SWOT is an oceanography program that will demonstrate new applications, and is a follow-on to the Jason-1, 2 and 3 operational missions. It is produced in collaboration with U.S. space agency NASA’s Jet Propulsion Laboratory (JPL) on behalf of the French and American space agencies. It will incorporate technological innovations in altimetry.
As the name indicates, it is designed to study ocean topography and surface water on the continents. SWOT comprises both an oceanography and a hydrology mission. For oceanography, the satellite will provide measurements of ocean surface and wave height with higher resolution than its predecessor Jason satellites. This data will be used to analyse and understand the effects of coastal circulation on marine life, ecosystems, water quality and energy transfers, resulting in more accurate models of the interactions between oceans and the atmosphere. The hydrology mission will evaluate continental surface water, to study changes in water storage in humid zones, lakes and reservoirs, as well as flow rates in rivers.
Thales Alenia Space will develop a new-generation platform for the SWOT satellite, offering, for the first time, a controlled atmospheric re-entry of the satellite at end-of-life, in line with the French Space Operations Act. The company will also handle satellite assembly, integration and testing (AIT), delivery to the launch centre, and operations for the launch campaign. The SWOT payload comprises two subassemblies, KaRIn and NADIR. Built by JPL, KaRIn (Ka-band Radar INterferometer) comprises two Ka-band antennas, located 10 meters apart but precisely positioned in relation to each other. It offers two-dimensional observation capability over a 120-kilometer swath, with horizontal resolution of 50-100 meters, programmable on either side. The interferometry type altimeter will provide coverage of lakes, rivers, reservoirs and oceans, at a repeat rate of twice every 21 days. Thales Alenia Space is also offering to supply the RFU (Radio Frequency Unit), which is at the heart of this instrument.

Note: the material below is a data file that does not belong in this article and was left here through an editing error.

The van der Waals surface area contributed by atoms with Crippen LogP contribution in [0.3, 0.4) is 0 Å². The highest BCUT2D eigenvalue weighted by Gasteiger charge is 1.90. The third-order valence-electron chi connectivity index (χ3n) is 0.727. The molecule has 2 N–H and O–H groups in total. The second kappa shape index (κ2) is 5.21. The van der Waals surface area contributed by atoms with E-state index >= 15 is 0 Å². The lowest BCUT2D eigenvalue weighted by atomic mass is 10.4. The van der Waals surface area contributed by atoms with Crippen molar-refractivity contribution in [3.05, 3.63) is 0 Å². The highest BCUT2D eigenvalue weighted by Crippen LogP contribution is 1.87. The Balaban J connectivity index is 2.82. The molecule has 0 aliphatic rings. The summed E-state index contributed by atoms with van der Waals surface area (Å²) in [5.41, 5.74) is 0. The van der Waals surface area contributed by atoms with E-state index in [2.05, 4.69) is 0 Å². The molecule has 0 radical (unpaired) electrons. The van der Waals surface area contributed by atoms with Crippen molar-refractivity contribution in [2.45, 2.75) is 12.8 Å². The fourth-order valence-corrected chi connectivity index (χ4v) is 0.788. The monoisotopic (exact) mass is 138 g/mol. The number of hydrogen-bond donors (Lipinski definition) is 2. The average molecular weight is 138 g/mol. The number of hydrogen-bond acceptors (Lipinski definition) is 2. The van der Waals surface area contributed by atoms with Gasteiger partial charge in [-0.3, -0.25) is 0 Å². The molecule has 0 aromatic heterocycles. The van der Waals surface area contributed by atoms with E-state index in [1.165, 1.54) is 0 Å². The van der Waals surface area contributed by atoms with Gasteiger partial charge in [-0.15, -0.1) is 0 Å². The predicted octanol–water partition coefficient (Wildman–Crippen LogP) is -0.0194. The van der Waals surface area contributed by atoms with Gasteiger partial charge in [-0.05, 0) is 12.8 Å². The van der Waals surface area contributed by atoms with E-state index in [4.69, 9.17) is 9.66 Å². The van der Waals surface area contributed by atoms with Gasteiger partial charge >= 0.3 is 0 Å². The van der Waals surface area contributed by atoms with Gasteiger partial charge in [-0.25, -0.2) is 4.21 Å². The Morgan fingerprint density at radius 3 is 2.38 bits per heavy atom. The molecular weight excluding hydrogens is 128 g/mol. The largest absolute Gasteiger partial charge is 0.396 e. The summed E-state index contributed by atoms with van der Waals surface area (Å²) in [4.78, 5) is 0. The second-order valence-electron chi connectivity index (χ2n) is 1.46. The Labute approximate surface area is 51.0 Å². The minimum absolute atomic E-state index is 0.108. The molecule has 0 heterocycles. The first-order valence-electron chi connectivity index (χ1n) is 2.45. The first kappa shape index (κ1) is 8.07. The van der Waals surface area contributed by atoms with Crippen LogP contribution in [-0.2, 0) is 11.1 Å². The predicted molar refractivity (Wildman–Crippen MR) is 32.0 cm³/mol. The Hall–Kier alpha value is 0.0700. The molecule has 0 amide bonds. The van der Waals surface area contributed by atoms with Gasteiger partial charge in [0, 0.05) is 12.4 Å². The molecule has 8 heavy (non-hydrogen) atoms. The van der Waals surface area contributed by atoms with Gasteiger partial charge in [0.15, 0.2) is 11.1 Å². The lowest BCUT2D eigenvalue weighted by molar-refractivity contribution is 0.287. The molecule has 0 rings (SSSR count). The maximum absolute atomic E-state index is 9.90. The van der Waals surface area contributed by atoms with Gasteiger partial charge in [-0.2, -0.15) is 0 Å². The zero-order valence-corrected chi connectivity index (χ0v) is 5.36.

The NADIR module comprises the same instruments as on the Jason satellites, including the Poseidon dual-frequency altimeter made by Thales Alenia Space. It also includes the Thales-built Doris system for precision oribital determination, an AMR (Advanced Microwave Radiometer), the GPSP (GPS Payload) and the LRA (Laser Retro-reflector Array) built by JPL. Weighing about 2 metric tonnes at launch, SWOT will be placed into orbit at an altitude of 890 km, with an inclination of 77.6°. Compatible with the Antares, Falcon 9 and Atlas V launchers, it is expected to be launched in 2020 for a demonstration mission lasting about three years.
“I would like to thank CNES for choosing us to build this new oceanography satellite, which will mark a break with previous generations,” said Hervé Hamy, Vice President for Observation and Sciences at Thales Alenia Space France. “SWOT will be the very first satellite to offer controlled re-entry, and will also incorporate new-generation avionics that perfectly match CNES’s new ISIS standard. Winning this new contract paves the way for our product policy to include swath altimetry, and bolsters Thales Alenia Space’s world leadership in space altimetry.”